John Burn-Murdoch Profile picture
Columnist @FinancialTimes | Stories, stats & scatterplots | Senior fellow @LSEdataScience | | Mastodon:

Jan 20, 12 tweets

The steepness of Omicron’s rise and fall in South Africa really is something to behold.

Here’s Gauteng first, where it all began.

Cases, test positivity, admissions, deaths and excess deaths too all down almost as steeply as they rose, and in much less time than past waves.

We’ve all got used to comparing the height of "new daily x" charts over the last couple of years, but at the end of the day it’s not just wave height but also wave duration that determines the ultimate toll on public health, so it’s worth looking at each wave cumulatively...

And here we are:

*Daily* cases peaked close to Delta, but shorter wave means total cases much lower

With more acute outcomes it’s striking:
• Less than 40% as many hospitalisations
• 10% as many deaths, and excess deaths lower still

These numbers will rise, but not by much

Here are the same charts for the country as a whole.

Remarkably symmetrical meteoric rise and fall in cases and test positivity, with admissions, deaths and excess deaths also now all falling.

The cumulative numbers for Omicron will all keep climbing for some time yet, especially deaths, but it’s already very clear that the Omicron wave will end up being South Africa’s least lethal, possibly by a large margin.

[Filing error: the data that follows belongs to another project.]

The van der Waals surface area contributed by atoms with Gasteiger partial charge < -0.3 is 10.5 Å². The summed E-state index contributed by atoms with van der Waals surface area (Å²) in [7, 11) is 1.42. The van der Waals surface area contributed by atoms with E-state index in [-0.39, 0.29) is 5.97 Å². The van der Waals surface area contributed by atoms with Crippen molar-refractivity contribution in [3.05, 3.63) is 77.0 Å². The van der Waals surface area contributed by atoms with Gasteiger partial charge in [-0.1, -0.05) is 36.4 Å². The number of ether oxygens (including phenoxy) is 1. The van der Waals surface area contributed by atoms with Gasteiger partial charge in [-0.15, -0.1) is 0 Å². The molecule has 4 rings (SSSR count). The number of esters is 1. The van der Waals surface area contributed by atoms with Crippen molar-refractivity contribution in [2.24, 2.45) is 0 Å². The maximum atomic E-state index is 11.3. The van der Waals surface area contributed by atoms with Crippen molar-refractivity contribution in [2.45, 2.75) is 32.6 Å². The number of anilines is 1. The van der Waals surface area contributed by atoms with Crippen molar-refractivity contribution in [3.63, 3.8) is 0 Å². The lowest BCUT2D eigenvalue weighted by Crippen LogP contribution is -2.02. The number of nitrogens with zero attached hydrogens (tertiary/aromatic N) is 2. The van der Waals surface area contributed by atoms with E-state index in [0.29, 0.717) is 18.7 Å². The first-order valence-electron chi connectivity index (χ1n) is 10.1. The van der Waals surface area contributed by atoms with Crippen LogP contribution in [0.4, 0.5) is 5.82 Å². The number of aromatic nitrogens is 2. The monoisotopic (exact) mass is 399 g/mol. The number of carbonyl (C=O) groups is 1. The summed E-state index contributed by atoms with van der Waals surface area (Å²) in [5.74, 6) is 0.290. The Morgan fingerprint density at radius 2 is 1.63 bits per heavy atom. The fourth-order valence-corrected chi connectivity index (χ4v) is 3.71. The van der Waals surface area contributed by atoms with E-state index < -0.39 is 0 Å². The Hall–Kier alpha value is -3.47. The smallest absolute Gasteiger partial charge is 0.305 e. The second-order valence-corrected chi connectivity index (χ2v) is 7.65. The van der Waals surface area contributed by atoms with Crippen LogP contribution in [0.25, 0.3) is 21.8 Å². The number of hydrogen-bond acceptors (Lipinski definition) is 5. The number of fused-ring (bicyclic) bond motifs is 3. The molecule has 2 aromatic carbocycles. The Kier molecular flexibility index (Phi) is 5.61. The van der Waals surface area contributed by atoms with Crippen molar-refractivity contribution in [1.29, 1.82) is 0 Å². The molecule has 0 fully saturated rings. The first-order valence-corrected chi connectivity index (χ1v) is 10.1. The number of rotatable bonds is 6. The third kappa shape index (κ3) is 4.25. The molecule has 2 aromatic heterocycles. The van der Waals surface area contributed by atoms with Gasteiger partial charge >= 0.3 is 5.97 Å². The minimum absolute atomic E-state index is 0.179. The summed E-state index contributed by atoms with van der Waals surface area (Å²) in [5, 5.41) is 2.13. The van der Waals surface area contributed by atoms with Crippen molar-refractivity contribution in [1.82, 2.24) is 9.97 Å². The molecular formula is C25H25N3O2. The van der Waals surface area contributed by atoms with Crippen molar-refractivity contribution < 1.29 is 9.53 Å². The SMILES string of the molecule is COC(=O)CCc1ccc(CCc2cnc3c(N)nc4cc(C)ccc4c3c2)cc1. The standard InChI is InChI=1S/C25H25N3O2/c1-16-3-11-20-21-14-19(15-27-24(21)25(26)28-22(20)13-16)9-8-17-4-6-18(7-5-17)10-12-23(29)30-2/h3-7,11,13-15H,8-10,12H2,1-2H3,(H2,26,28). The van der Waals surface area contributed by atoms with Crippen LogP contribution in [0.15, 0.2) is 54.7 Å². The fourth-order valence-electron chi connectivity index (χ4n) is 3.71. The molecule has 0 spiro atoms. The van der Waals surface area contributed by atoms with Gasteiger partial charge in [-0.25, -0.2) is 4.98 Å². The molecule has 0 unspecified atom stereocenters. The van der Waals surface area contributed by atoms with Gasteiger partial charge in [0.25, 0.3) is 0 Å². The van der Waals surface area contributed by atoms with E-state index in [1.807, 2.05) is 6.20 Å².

It’s also clear that infections have passed the peak in all English regions, not just based on case numbers but also the ONS’s gold-standard random sample infection survey

Scotland, Wales and Northern Ireland too show declines in both source datasets, though the two series don’t track one-another quite as neatly outside of England.

And that’s backed up in the data from hospitals, where admissions are now falling in every UK nation and region

But... while early UK data mirrors South Africa, it may not necessarily stay that way.

Today’s English data show the rate of decline in cases has slowed, virtually to a standstill:
• Cases rising in children
• No longer falling in 35-59s (their parents’ cohort)

That pattern is what we expected, as schools drive transmission among children, and that spreads to their parents.

Question is whether this is a temporary blip in a downward trajectory, or whether it sends us back to a bona-fide second peak.

Our story:…

One more note from England:

I’ve seen suggestions the recent rise in Covid deaths may be due to ‘incidentals’ where someone tested positive but died for other reasons.

Nope: reported Covid deaths in London still track the ONS cause-of-death series. Good news is, rise is slowing

(that last one possibly of interest to fellow nerds @PaulMainwood @JamesWard73 and of course the actuaries @ActuaryByDay @john_actuary)

ONS series is adjusted upwards in accordance with historical upward revisions for the same week last year.

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